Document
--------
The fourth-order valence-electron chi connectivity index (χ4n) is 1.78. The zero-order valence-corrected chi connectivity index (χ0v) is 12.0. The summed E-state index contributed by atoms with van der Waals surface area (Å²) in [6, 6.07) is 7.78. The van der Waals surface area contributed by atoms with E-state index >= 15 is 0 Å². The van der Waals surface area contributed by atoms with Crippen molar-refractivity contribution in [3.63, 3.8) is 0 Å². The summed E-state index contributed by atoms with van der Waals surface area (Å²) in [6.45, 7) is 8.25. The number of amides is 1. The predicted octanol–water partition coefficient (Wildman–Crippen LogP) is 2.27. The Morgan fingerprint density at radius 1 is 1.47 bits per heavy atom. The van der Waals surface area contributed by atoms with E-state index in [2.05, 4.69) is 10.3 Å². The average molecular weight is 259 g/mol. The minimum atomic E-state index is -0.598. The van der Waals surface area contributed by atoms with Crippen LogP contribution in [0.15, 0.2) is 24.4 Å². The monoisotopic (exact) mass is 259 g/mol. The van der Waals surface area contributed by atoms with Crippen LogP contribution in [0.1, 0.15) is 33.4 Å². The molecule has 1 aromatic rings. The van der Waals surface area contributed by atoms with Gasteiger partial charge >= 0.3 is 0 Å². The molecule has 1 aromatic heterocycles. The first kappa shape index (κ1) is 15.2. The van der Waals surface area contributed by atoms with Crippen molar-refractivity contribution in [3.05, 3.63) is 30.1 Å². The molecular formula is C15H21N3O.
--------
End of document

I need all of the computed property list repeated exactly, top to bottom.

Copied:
The fourth-order valence-electron chi connectivity index (χ4n) is 1.78. The zero-order valence-corrected chi connectivity index (χ0v) is 12.0. The summed E-state index contributed by atoms with van der Waals surface area (Å²) in [6, 6.07) is 7.78. The van der Waals surface area contributed by atoms with E-state index >= 15 is 0 Å². The van der Waals surface area contributed by atoms with Crippen molar-refractivity contribution in [3.63, 3.8) is 0 Å². The summed E-state index contributed by atoms with van der Waals surface area (Å²) in [6.45, 7) is 8.25. The number of amides is 1. The predicted octanol–water partition coefficient (Wildman–Crippen LogP) is 2.27. The Morgan fingerprint density at radius 1 is 1.47 bits per heavy atom. The van der Waals surface area contributed by atoms with E-state index in [2.05, 4.69) is 10.3 Å². The average molecular weight is 259 g/mol. The minimum atomic E-state index is -0.598. The van der Waals surface area contributed by atoms with Crippen LogP contribution in [0.15, 0.2) is 24.4 Å². The monoisotopic (exact) mass is 259 g/mol. The van der Waals surface area contributed by atoms with Crippen LogP contribution in [0.1, 0.15) is 33.4 Å². The molecule has 1 aromatic rings. The van der Waals surface area contributed by atoms with Gasteiger partial charge >= 0.3 is 0 Å². The molecule has 1 aromatic heterocycles. The first kappa shape index (κ1) is 15.2. The van der Waals surface area contributed by atoms with Crippen molar-refractivity contribution in [3.05, 3.63) is 30.1 Å². The molecular formula is C15H21N3O.